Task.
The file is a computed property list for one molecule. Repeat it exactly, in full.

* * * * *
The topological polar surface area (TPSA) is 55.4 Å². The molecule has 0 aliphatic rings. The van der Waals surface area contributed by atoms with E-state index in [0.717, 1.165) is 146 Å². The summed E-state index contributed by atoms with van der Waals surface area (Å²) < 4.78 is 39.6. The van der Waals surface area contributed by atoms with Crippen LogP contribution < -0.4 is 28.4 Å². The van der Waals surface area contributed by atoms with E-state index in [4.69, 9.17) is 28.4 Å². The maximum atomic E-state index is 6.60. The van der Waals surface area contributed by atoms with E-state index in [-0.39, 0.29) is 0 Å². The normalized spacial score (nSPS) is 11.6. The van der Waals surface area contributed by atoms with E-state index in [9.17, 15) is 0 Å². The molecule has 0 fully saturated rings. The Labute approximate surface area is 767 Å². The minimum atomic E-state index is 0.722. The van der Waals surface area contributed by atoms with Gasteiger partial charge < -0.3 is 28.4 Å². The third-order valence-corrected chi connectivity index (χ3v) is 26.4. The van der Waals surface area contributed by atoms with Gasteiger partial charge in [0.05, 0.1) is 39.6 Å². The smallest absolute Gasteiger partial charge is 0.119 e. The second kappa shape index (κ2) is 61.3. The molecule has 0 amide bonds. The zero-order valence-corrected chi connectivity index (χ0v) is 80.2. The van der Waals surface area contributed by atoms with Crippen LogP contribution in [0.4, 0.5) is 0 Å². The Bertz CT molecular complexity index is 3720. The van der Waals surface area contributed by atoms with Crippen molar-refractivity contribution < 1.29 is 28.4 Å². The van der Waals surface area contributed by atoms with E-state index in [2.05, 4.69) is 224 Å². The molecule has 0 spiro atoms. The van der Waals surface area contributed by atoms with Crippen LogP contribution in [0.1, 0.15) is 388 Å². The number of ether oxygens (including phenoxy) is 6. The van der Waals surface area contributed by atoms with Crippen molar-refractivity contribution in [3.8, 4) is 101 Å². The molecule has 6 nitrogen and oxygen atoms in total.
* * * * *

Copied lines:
The topological polar surface area (TPSA) is 55.4 Å². The molecule has 0 aliphatic rings. The van der Waals surface area contributed by atoms with E-state index in [0.717, 1.165) is 146 Å². The summed E-state index contributed by atoms with van der Waals surface area (Å²) < 4.78 is 39.6. The van der Waals surface area contributed by atoms with Crippen LogP contribution < -0.4 is 28.4 Å². The van der Waals surface area contributed by atoms with E-state index in [4.69, 9.17) is 28.4 Å². The maximum atomic E-state index is 6.60. The van der Waals surface area contributed by atoms with E-state index in [-0.39, 0.29) is 0 Å². The normalized spacial score (nSPS) is 11.6. The van der Waals surface area contributed by atoms with E-state index in [9.17, 15) is 0 Å². The molecule has 0 fully saturated rings. The Labute approximate surface area is 767 Å². The minimum atomic E-state index is 0.722. The van der Waals surface area contributed by atoms with Gasteiger partial charge < -0.3 is 28.4 Å². The third-order valence-corrected chi connectivity index (χ3v) is 26.4. The van der Waals surface area contributed by atoms with Gasteiger partial charge in [0.05, 0.1) is 39.6 Å². The smallest absolute Gasteiger partial charge is 0.119 e. The second kappa shape index (κ2) is 61.3. The molecule has 0 amide bonds. The zero-order valence-corrected chi connectivity index (χ0v) is 80.2. The van der Waals surface area contributed by atoms with Crippen LogP contribution in [0.4, 0.5) is 0 Å². The Bertz CT molecular complexity index is 3720. The van der Waals surface area contributed by atoms with Crippen molar-refractivity contribution < 1.29 is 28.4 Å². The van der Waals surface area contributed by atoms with E-state index in [2.05, 4.69) is 224 Å². The molecule has 0 spiro atoms. The van der Waals surface area contributed by atoms with Crippen LogP contribution in [0.1, 0.15) is 388 Å². The number of ether oxygens (including phenoxy) is 6. The van der Waals surface area contributed by atoms with Crippen molar-refractivity contribution in [3.8, 4) is 101 Å². The molecule has 6 nitrogen and oxygen atoms in total.